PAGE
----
Segall’s “Sleeper” guides listeners through heartbreaking lyricism.

Segall’s “Sleeper” guides listeners through heartbreaking lyricism.

By Stephen Kane
Staff Reporter

The awake and ever-prolific Ty Segall has yet again surpassed the sonic barrier with his latest release, “Sleeper,” released Aug. 20.

The past five years have seen eight full-length releases from Segall, each marked by the fuzz-guitar and the psychedelic garage rock sound characteristic of San Francisco. This time around we are introduced to a unique somber world, invited deeper into the depths of acoustic slumber.  “Sleeper” marks a milestone in Segall’s musical career, surrounded by many significant factors in his own personal life—-Segall’s father recently passed away from cancer—-and his first solo release since last year’s “Twins.”

Consisting entirely of acoustic guitar, various stringed instruments and occasional percussion, “Sleeper” is vastly different from Segall’s previous efforts. The opening and title track “Sleeper” introduces the listener to the beautiful ballad sounds of the album with themes of loneliness, loss and acceptance with lyrics “Oh, deeper/fall deeper into sleep/my sleeper too” allowing the listener to be submerged into the comforting and caress the album righteously provides. Segall’s vocals are strong and distinctive, drawing influence from many singer-songwriters from the sixties. Violin and viola are prevalent within the album, a first collaboration from Segall and it is surprisingly and incredibly suitable.

Next track “The Keepers” is an anthem for a generation of imaginaries, visionaries and youth.  Reminiscent of yester-years counterculture especially in the San Francisco Height-Asbury district, with groups such as The Fugs,  Jefferson Airplane and even Steve Miller Band. With confidence and grace, Segall provides lyrics of utmost beauty, “And let your hair grow/And let them know/That the dreamers can still shake hands.” Strong, powerful moments like this on the album make for a very promising outlook on where Segall is heading creatively and how he is progressing as a writer.

Third track “Crazy” shares a delightful reminder to remember your background and to know your roots, no matter where you are in life.

Venturing into the possibly Philly-band-related fourth track named “The Man Man” enters the more jam-based influence on the album. The ever present acoustic guitar glides with prestige while natural reverb-soaked vocals float with mastery. Significantly the song progresses into a pinnacle point on the album, introducing the single and solitary electric guitar part on the entire record with a sacredly overdriven guitar solo sending even the lightest listener to head-banging territory.

The record’s first side closes with a sincerely written song entitled “She Don’t Care” with beautiful vocal harmonies and impressive violin work. The record’s second side opens with acoustic jam-based track “Come Outside” introducing grooving bongos and electric bass guitar driving the rhythm. The next track entitled “6th Street” starts with acoustic slide-guitar with dreamy vocals and a swooning melody. Also heavily rooting in the blues, the album is very traditional with great folk sensibility.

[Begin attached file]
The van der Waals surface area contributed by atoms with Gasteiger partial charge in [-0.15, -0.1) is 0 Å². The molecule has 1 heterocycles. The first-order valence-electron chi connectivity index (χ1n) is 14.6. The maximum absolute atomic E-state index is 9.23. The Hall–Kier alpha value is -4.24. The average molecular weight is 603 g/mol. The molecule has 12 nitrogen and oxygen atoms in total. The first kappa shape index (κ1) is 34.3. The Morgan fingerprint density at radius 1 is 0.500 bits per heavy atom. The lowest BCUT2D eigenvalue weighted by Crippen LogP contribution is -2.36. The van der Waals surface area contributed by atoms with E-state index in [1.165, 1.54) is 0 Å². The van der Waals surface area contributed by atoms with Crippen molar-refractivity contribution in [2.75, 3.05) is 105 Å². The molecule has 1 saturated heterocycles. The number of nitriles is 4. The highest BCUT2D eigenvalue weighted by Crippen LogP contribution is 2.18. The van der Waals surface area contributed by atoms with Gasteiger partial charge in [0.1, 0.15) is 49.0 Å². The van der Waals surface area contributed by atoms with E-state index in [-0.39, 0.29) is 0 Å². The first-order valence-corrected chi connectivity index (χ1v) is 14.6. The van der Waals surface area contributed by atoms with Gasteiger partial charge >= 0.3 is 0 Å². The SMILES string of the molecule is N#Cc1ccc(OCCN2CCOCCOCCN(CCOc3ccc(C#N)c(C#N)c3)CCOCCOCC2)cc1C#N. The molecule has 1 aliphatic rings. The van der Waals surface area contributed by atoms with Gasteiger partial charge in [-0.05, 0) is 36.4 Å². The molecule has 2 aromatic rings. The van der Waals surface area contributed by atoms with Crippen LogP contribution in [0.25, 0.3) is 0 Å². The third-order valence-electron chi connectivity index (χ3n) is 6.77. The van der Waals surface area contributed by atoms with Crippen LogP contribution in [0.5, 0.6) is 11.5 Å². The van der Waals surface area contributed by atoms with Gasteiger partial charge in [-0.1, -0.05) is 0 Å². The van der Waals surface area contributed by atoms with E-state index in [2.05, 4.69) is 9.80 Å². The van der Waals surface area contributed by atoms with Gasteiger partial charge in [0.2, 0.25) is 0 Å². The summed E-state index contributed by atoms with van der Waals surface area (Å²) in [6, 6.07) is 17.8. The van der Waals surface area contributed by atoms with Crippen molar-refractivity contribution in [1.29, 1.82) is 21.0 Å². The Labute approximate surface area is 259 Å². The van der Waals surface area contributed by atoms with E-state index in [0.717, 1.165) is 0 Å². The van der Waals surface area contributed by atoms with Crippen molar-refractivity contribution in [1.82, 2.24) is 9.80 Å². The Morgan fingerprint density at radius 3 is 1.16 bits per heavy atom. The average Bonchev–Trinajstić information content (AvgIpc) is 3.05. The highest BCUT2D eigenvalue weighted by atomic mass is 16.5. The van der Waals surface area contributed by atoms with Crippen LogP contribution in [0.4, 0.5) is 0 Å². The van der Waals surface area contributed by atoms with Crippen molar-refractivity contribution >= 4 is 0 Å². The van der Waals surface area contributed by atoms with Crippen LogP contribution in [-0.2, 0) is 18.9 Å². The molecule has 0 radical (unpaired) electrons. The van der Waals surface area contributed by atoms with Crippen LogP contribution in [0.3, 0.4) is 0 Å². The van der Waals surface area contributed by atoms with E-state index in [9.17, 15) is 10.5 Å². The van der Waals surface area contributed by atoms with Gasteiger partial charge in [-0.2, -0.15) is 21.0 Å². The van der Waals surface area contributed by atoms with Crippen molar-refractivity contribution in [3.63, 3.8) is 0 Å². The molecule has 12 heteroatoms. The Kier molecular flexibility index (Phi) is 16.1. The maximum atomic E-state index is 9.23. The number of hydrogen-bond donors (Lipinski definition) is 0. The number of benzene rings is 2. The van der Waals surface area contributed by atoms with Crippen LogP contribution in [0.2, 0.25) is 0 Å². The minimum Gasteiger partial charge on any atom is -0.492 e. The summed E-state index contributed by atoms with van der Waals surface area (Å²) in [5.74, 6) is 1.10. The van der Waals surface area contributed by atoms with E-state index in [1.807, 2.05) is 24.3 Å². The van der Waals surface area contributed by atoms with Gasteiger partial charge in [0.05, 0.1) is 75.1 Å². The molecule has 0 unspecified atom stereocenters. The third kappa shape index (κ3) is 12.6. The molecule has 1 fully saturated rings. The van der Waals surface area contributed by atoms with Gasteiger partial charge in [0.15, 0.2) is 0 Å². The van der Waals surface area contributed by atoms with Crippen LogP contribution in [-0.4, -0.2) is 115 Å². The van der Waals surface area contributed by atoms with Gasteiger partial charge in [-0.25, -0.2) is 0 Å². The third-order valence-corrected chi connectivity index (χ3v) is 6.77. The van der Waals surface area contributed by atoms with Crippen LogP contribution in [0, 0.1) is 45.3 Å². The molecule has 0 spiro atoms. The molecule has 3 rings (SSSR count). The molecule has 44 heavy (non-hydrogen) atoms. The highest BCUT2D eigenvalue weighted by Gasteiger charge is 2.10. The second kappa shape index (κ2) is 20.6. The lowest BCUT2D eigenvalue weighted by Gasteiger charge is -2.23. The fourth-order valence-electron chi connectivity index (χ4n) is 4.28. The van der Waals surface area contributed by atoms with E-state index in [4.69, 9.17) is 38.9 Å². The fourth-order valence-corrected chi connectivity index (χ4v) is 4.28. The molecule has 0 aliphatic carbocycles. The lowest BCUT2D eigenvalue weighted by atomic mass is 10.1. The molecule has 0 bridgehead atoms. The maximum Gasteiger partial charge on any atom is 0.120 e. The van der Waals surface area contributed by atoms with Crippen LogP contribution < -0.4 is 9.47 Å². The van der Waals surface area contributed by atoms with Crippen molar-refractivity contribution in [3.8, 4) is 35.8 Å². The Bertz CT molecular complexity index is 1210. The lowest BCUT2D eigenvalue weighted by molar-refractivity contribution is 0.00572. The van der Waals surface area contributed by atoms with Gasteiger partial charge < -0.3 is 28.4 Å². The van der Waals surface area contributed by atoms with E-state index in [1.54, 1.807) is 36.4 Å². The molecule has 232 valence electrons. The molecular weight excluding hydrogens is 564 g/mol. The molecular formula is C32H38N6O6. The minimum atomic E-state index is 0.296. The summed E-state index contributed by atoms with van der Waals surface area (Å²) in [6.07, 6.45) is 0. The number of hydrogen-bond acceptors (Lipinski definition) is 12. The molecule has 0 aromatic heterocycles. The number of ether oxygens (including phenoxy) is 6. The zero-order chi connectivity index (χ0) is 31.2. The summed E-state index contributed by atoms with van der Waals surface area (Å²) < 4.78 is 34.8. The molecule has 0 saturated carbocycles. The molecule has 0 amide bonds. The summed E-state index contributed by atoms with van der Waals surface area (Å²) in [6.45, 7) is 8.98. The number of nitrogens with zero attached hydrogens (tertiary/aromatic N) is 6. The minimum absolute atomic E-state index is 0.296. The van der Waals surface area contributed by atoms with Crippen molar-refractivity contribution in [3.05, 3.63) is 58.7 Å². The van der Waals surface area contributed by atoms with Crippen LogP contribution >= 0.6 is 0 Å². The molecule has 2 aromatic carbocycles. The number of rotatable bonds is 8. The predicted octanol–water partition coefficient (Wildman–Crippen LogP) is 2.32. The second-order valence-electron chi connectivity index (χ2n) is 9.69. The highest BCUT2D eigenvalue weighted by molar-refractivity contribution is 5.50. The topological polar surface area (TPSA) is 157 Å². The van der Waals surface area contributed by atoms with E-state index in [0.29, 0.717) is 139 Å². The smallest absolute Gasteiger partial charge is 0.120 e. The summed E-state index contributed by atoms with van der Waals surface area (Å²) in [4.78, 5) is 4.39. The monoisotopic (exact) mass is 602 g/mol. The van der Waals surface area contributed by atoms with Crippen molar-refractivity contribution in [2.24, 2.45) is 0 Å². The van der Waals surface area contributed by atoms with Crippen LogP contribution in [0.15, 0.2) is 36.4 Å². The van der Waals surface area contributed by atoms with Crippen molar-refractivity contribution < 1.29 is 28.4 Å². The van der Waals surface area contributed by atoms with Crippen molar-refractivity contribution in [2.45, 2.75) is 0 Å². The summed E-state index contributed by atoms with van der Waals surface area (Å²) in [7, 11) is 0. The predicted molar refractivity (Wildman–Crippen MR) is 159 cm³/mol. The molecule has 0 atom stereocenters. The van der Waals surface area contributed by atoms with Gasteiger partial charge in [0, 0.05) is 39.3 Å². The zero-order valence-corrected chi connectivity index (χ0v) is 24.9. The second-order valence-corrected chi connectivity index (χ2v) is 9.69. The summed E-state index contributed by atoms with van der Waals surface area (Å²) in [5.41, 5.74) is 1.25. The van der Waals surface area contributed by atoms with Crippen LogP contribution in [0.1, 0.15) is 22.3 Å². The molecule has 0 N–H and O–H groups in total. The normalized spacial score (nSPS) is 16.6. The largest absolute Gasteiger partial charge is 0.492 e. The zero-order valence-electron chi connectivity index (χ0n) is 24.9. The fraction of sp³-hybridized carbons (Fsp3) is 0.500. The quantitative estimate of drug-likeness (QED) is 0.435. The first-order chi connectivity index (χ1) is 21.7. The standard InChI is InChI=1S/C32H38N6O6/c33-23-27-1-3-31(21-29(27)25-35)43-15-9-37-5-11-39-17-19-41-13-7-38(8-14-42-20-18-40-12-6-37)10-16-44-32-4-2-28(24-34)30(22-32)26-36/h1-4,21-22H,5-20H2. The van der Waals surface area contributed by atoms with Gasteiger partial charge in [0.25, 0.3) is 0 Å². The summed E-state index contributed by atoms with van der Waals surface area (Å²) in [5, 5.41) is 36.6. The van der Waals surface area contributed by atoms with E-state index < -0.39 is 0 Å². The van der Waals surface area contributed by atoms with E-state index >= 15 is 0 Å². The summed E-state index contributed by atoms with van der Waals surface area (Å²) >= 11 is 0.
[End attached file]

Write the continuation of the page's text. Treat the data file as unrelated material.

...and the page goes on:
The album’s eight track “Sweet C.C.” provides a catchy acoustic riff and heavenly chorus hook drawing the listener in an eclectic release of emotion. What is incredible about the record is each of these songs has the potential to translate sonically into a full-band electric composition, almost as comparable to when Bob Dylan went from acoustic to electric in 1965.

Ninth track entitled “Queen Lullabye” is a slow,  sweet and sad song with Segall singing in falsetto over a progressively echo and delay effect building to a climax. The final and tenth track on the album entitled “The West” is a charming, warm and enchanting sing-along reminiscent of a traditional folk song. The song can easily be placed in old folk songbooks and is delivered sincerely with ever-present love and care. Distinct in the song is Segall’s expressing his notion of being lost, lonely yet also discovering a new and proud foundation.

With countless albums, songs and bands Segall has been a part of within over the past half-decade “Sleeper” is a glorious gem and generous effort of supreme talent. Heavily representing the state of garage rock and the influence of so many bands to come from San Francisco over the years, we find a genuine representation of the promising outlook of rock ‘n’ roll. “Sleeper” hails and reigns as a reminder of the great need of original singer/songwriters of today’s generation.

Come together and prosper as a new age to aid the state of raw, real and regal music. A solid token of genius, the dream can be achieved and as one we allow the imagination become a part of reality.

Ty Segall’s band, Fuzz, which he plays drums for will be in Philadelphia on Friday, Oct. 11 at Kung-Fu Necktie.



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